The material described in the patent referred to is not semiconductor material in the sense that we understand it in the electronics field: The material is described as a polymer base "mixed with a conductivity imparting agent such as carbon black".
In other words, it forms a weakly conducting, yet not perfectly insulating, shield layer around the conductor element. Modern parlance would refer to this as a partially conductive material, I suggest.
The application seems to be similar to the use of a very high value resistor between an earthing strap, and the building earth such straps are often connected to.
Referring to the default source, WikiPedia:
At the inner (2) and outer (4) sides of this insulation, semi-conducting layers are fused to the insulation. The function of these layers is to prevent air-filled cavities between the metal conductors and the dielectric so that little electric discharges can arise and endanger the insulation material.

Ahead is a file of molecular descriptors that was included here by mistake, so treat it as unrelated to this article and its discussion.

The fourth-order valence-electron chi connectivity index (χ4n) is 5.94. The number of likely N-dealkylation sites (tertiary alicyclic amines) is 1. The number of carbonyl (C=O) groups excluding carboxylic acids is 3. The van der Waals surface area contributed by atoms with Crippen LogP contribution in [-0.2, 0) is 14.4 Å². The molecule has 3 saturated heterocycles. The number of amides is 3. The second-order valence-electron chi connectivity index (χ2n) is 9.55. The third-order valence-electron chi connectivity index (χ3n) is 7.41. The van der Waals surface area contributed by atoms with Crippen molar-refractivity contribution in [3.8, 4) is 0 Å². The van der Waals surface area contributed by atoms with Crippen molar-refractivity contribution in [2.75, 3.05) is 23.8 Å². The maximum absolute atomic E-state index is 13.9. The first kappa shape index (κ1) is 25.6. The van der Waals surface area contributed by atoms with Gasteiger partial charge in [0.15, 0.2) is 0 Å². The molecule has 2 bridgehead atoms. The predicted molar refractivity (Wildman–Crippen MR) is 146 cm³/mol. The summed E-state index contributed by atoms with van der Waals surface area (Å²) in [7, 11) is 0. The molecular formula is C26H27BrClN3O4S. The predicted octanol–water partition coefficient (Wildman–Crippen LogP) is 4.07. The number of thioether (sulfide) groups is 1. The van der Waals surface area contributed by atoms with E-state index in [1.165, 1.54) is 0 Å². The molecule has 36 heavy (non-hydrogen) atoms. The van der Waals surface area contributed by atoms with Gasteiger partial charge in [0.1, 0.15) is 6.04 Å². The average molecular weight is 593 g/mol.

On the same page, more information is forthcoming from the section on cable joints, though applicable to the cable itself, as well:
The black parts in this picture are semi-conducting rubber parts. The outer one is at earth potential and spreads the electric field in a similar way as in a cable terminal. The inner one is at high-voltage and shields the connector of the conductors from the electric field.
While this is not definitive first-hand knowledge, such use of semiconducting, or to be more precise, partially conductive i.e. high resistance shield layers seems to be common knowledge in the literature.